Norhazima binti Abdul Jalil was a young mother trying hard to make ends meet.
While caring for her family, she also sold food in front of her house. She didn’t make much, about RM500 per month at best. Together with her husband’s income as a rubber tapper, it was hardly enough to survive.
“There were days I had to turn down requests from my children to join school programmes because I couldn’t afford to pay for it,” Norhazima shared. School supplies, nicer clothes and snacks were luxuries as the family did not have savings, let alone extras to give to their children.
Thankfully, their basic needs for food and nourishment were always met. Norhazima was a good cook and she made every cent count.
“I love to cook and I will try food from elsewhere and come back and experiment with different ingredients,” she said.
Giving others a taste of her passion
“It has been my dream to own my own restaurant and my friends always encouraged me to try,” Norhazima explained when asked about the beginnings of her restaurant. She would occasionally try different recipes and invite small groups over to share a meal. Friends and family who tasted her food would seed the idea of a future eatery.
Caption: Warung Romantik is tucked away in Kampung Pond Creek in Pendang, Kedah
However, Norhazima did not have any experience or know-how to start her business.
It was then that she heard about the empowerNCER entrepreneurship training in Pendang district which is funded by Yayasan PETRONAS under its Program MEKAR (Memampankan Ekonomi Asas Rakyat) initiative. The program trainers were quick to spot her potential and enthusiasm.
Very quickly, they helped her work on a business plan and provided the mentoring and training she needed. Within several weeks, she set up Warung Romantik Norhazima.
Today, if you happen to be taking a road trip along the West Coast of Malaysia, drop by Norhazima’s rustic restaurant, tucked away in the rubber plantations and be delighted by her home cooking.
She serves the famous laksam, a rice noodle dish with cylindrical noodles drenched with creamy coconut gravy and pounded fish served with a beautiful selection of local herbs and vegetables. Kuey teow theng, another favourite, is a type of rice noodle dish with a clear broth topped with fragrant spicy sambal.
Personal growth and development
Norhazima grew leaps and bounds in her confidence as a business owner. Within a few weeks of promoting her dishes on social media, customers tripled.
She now generates almost 12 times more than what she used to earn. The steady income of about RM6000 per month has given her a great sense of security and accomplishment. The young mother beams with joy when she talks about giving her children special treats and being able to buy them school supplies when they need it.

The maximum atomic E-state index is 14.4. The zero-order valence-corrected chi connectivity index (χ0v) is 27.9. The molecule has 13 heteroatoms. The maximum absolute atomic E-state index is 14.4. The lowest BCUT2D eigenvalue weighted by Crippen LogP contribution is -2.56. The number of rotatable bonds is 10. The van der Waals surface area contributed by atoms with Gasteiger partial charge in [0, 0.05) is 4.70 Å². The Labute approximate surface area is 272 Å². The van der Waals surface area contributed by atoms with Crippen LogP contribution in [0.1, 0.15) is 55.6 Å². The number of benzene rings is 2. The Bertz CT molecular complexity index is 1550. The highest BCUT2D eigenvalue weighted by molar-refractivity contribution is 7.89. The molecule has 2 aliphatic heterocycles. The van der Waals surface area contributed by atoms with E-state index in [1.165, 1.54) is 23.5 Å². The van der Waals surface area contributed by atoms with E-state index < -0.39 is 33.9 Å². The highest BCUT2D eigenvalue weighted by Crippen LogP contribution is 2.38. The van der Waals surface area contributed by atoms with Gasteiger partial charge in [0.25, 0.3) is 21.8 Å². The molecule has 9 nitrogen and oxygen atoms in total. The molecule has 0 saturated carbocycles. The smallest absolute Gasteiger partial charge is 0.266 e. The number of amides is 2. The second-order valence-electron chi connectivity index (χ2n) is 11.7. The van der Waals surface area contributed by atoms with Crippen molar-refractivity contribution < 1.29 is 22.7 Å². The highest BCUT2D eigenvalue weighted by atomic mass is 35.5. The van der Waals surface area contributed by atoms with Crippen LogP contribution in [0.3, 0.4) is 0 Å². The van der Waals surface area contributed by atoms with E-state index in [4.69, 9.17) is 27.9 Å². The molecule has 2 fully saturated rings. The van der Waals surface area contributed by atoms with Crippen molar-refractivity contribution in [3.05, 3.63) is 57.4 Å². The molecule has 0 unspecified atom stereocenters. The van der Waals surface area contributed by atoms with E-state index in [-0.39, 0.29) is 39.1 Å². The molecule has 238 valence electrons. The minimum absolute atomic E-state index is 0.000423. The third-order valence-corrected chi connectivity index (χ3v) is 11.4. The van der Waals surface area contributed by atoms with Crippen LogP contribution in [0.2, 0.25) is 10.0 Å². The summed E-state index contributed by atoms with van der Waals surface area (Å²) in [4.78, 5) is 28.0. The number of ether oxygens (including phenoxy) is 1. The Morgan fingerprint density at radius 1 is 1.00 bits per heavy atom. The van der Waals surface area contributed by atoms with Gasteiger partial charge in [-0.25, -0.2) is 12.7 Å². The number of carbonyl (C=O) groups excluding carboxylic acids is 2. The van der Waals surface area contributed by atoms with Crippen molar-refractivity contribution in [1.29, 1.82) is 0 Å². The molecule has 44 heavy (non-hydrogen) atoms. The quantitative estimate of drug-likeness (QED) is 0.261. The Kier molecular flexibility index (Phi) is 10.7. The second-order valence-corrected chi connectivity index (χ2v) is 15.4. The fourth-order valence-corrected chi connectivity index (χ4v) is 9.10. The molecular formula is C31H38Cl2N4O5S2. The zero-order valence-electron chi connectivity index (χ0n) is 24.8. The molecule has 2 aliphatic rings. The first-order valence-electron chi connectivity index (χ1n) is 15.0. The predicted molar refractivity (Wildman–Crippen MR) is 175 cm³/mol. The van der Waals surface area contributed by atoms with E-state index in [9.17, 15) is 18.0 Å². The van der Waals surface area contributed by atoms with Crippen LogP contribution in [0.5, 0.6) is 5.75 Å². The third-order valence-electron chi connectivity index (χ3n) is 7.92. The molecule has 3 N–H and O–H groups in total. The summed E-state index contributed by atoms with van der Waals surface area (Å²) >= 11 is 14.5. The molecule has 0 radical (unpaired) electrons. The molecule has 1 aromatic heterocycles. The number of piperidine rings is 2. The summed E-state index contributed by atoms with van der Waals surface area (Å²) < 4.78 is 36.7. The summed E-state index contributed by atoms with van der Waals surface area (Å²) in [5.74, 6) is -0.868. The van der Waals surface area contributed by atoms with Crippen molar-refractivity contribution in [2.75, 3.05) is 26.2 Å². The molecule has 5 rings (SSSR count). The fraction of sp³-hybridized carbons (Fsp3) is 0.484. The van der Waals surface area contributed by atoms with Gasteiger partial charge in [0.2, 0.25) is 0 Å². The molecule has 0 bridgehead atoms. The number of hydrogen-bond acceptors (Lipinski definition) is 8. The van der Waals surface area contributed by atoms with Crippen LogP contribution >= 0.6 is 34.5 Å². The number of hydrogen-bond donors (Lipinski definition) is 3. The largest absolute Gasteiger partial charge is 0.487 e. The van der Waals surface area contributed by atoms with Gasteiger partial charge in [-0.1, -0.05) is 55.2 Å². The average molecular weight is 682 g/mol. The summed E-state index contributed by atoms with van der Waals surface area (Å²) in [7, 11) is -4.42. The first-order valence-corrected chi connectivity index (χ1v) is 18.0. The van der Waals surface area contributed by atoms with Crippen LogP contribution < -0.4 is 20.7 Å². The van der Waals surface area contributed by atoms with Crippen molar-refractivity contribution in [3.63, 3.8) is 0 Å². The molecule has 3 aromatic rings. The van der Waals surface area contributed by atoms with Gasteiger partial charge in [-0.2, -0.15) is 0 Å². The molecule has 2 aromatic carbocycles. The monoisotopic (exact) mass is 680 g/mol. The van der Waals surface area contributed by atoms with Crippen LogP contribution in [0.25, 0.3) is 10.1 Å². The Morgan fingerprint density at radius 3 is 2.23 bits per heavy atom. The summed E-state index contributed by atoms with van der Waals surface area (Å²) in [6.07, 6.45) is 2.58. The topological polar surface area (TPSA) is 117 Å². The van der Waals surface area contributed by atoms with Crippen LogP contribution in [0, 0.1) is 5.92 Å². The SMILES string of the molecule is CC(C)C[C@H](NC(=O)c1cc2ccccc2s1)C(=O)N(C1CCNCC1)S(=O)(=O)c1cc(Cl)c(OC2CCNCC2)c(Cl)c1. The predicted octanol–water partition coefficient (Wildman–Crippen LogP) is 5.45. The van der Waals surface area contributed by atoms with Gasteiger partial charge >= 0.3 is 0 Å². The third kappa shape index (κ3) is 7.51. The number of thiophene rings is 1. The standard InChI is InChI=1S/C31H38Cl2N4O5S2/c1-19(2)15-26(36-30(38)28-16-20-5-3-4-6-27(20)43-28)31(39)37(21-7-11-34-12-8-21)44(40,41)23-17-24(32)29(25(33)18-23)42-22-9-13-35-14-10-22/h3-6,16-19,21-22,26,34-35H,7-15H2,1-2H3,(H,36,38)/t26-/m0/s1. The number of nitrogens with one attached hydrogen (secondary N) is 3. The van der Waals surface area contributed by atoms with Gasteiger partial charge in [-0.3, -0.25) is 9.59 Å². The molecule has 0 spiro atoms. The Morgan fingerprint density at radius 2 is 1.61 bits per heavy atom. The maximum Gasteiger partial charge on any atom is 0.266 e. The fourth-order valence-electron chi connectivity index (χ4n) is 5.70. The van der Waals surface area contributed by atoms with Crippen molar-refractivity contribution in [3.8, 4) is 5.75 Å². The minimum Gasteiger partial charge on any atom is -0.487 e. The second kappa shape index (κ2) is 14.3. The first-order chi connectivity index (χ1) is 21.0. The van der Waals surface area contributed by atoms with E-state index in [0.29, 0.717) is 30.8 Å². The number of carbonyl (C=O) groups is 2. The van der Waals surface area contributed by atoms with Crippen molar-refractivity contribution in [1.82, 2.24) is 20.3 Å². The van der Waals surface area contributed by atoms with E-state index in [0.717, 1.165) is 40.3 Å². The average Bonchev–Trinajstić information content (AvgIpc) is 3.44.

Caption: Norhazima’s warung being shared on social media bringing customers from near and far.
“I am now able to hire one extra person to help me in the kitchen. I hope to empower more women and give them job opportunities in the future,” said Norhazima. “I also got my husband and son to help with food delivery orders,” the growing leader explained.
When the pandemic hit and the Movement Control Order (MCO) was issued, Norhazima continued her food business via delivery orders and subsequently reopened for business when the restrictions eased.
Caption: Norhazima is now able to hire an extra person at the warung as her business continues to grow. These job opportunities mean a lot to the women in the village.
Innovation and creativity continue to fuel her business. She has included different types of noodles to her menu – including a variety of snacks and drinks at her restaurant.
With some capital in hand, Norhazima now plants chillies and kangkung as cash crops. She has saved enough from her combined ventures to purchase a car to grow her business. And this is just the start of her new journey…
Norhazima shares her story:
Norhazima’s story may resonate with you, especially in this time of living through a pandemic. She had a passion and was given the opportunity and training to learn how to monetise it. Her success is not without sweat and toil, but it paid off.
Norhazima’s business grew because of word of mouth as well as active promotion on social media.
Do you know of similar stories like Norhazima’s?
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